To run efficiently and ensure a positive image in the market, a business needs to pay its vendors, suppliers and various other partners their amount due on time. Accounts payable help showcase a specific amount in the general ledger of the organisation’s books of accounts, which describes its obligation of payment of all statutory dues and short-term debts to all the company's vendors, suppliers and creditors. There is a stated process of accounts payable and various examples to help understand the term to our readers, which we will discuss later in this blog.
Did you know? The concept of accounts payable is directly opposite to the concept of accounts receivable.
Accounts Payable Definition and Importance
As an accounting term, accounts payable refers to the amount the organisation owes its vendors, suppliers and creditors. They are shown on the liability side of the balance sheet. Explaining in simple words, when we buy various kinds of goods or avail different services with the possibility of payment at a later date, and such amount until it is paid to the relevant person or the business involved, is termed as accounts payable of the organisation.
The sum of all the outstanding amounts due for payment to the external stakeholders is recorded in the firm's balance sheet. In contrast, any kind of increase or decrease in the total amount payable will appear in the company's cash flow statement.
Also Read: Know the Basics of Managerial Accounting
Importance of Management of Accounts Payable
Account Payable is an essential figure in a company's balance sheet. If AP increases over a prior period, that means the company is buying more goods or services on credit rather than paying cash.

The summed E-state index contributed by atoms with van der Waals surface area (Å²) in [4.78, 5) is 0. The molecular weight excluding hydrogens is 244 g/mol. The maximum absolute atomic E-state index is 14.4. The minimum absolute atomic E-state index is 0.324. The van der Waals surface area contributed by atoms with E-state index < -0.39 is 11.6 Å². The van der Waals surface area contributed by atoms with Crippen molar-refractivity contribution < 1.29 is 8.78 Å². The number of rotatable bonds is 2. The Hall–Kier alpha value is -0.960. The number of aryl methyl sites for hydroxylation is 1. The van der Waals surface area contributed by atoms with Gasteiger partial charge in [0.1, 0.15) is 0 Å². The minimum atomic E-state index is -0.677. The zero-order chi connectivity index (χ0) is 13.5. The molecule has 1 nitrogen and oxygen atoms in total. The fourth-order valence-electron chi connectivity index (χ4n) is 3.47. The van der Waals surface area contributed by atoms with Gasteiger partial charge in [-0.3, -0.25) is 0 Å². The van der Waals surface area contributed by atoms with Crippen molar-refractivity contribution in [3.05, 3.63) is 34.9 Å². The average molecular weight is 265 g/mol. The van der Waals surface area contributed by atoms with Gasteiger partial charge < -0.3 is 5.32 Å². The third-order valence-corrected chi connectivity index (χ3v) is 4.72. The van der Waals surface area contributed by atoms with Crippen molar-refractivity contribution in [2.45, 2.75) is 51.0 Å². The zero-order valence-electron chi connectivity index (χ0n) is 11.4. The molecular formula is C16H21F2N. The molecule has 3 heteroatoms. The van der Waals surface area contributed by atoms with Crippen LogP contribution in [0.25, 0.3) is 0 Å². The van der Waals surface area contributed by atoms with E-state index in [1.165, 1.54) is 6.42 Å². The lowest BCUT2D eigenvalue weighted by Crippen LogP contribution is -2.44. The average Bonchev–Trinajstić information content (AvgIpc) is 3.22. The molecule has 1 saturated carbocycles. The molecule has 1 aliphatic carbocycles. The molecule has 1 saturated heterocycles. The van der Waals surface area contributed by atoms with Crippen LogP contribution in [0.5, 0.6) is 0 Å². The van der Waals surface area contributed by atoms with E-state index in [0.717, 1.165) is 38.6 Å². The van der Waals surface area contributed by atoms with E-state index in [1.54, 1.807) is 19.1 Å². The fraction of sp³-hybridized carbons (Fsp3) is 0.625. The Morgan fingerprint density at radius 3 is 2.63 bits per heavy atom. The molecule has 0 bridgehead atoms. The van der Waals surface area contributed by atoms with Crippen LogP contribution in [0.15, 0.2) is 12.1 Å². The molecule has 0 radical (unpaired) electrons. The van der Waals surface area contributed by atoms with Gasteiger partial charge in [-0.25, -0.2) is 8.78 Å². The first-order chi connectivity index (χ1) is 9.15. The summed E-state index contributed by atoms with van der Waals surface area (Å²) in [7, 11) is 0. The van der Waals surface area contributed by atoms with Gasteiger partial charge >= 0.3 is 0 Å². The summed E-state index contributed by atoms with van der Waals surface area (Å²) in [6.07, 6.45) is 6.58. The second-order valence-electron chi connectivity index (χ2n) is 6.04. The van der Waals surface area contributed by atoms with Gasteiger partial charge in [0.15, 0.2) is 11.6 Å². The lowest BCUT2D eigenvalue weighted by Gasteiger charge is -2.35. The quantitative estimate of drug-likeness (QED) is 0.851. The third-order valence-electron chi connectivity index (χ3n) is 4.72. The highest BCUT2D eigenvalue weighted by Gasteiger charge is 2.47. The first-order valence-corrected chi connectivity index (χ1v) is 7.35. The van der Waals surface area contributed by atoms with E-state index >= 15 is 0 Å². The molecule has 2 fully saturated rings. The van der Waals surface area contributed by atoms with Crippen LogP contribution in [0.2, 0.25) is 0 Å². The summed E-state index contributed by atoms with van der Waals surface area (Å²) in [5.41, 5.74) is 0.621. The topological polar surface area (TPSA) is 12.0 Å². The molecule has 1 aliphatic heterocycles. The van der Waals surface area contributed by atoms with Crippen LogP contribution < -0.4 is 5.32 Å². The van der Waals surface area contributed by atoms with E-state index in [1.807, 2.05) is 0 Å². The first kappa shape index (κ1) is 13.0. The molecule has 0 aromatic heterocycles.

- Any kind of procurement of goods with the facility of paying on a later date results in a huge cash outflow on a later date to pay the amount due. Hence, the company must manage this efficiently.
- Delayed payments may lead to a bad word of mouth by the company's external stakeholders in the market, leading to a deterioration of the business's credibility.
- High carrying costs are involved under accounts payables, not only the additional charges for delay in payment but other costs also, which is why a business needs to manage their accounts payables efficiently.
Accounts Payable Process And Elements To Execute
The end-to-end process of accounts payable of an organisation involves four distinguished steps, which are as follows:
It involves manually entering all kinds of invoice data like the details of the vendor, various line items and the sum of the amount due into a system which records this information and also shows all kinds of risks which are associated with accuracy or any kind of human error.
Approval Of Invoice
It involves reviewing the invoices and taking approval of all kinds for supplier invoices. Members of the account payable team often send the paper invoice around the office for approval purposes and it is done before posting it as a cost in the ERP system and sending the payment amount.
Authorisation Of Payment
Once the invoice is completely ready for payment, the firm will need to get prior authorisation of proceeding to make the payment of the amount due, which involves the specific date on which the firm will submit the payment and the type of method that will be used for payment, and the relevant payment amount which is due.
Execution Of Payment
After following all the necessary steps of the payment authorisation process, the invoice is finally paid and all the necessary remittance details are then sent to the specific vendor, which involves the printing, signing, mailing of checks or the completion of credit card payments. Since the payment is made, now the invoice will be deemed to be closed out of the system.